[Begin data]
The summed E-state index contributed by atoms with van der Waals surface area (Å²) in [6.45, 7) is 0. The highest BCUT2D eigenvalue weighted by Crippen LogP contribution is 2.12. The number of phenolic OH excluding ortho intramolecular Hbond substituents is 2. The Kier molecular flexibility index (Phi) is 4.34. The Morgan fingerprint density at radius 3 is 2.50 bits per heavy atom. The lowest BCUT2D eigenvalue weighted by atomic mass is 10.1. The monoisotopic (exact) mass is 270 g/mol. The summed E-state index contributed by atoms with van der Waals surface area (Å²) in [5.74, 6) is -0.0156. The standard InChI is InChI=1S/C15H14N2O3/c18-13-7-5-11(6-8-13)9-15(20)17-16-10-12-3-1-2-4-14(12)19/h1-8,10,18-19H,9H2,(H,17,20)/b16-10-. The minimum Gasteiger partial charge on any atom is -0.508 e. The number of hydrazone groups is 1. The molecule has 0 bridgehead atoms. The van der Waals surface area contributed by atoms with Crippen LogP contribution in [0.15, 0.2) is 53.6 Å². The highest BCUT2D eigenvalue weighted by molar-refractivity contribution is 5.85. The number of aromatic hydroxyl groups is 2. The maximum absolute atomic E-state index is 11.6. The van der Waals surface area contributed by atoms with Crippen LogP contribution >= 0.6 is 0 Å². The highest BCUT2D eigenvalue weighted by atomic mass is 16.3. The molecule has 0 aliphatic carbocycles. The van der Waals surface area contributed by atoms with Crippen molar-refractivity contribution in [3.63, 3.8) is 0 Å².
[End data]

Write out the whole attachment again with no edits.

The summed E-state index contributed by atoms with van der Waals surface area (Å²) in [6.45, 7) is 0. The highest BCUT2D eigenvalue weighted by Crippen LogP contribution is 2.12. The number of phenolic OH excluding ortho intramolecular Hbond substituents is 2. The Kier molecular flexibility index (Phi) is 4.34. The Morgan fingerprint density at radius 3 is 2.50 bits per heavy atom. The lowest BCUT2D eigenvalue weighted by atomic mass is 10.1. The monoisotopic (exact) mass is 270 g/mol. The summed E-state index contributed by atoms with van der Waals surface area (Å²) in [5.74, 6) is -0.0156. The standard InChI is InChI=1S/C15H14N2O3/c18-13-7-5-11(6-8-13)9-15(20)17-16-10-12-3-1-2-4-14(12)19/h1-8,10,18-19H,9H2,(H,17,20)/b16-10-. The minimum Gasteiger partial charge on any atom is -0.508 e. The number of hydrazone groups is 1. The molecule has 0 bridgehead atoms. The van der Waals surface area contributed by atoms with Crippen LogP contribution in [0.15, 0.2) is 53.6 Å². The highest BCUT2D eigenvalue weighted by molar-refractivity contribution is 5.85. The number of aromatic hydroxyl groups is 2. The maximum absolute atomic E-state index is 11.6. The van der Waals surface area contributed by atoms with Crippen LogP contribution >= 0.6 is 0 Å². The highest BCUT2D eigenvalue weighted by atomic mass is 16.3. The molecule has 0 aliphatic carbocycles. The van der Waals surface area contributed by atoms with Crippen molar-refractivity contribution in [3.63, 3.8) is 0 Å².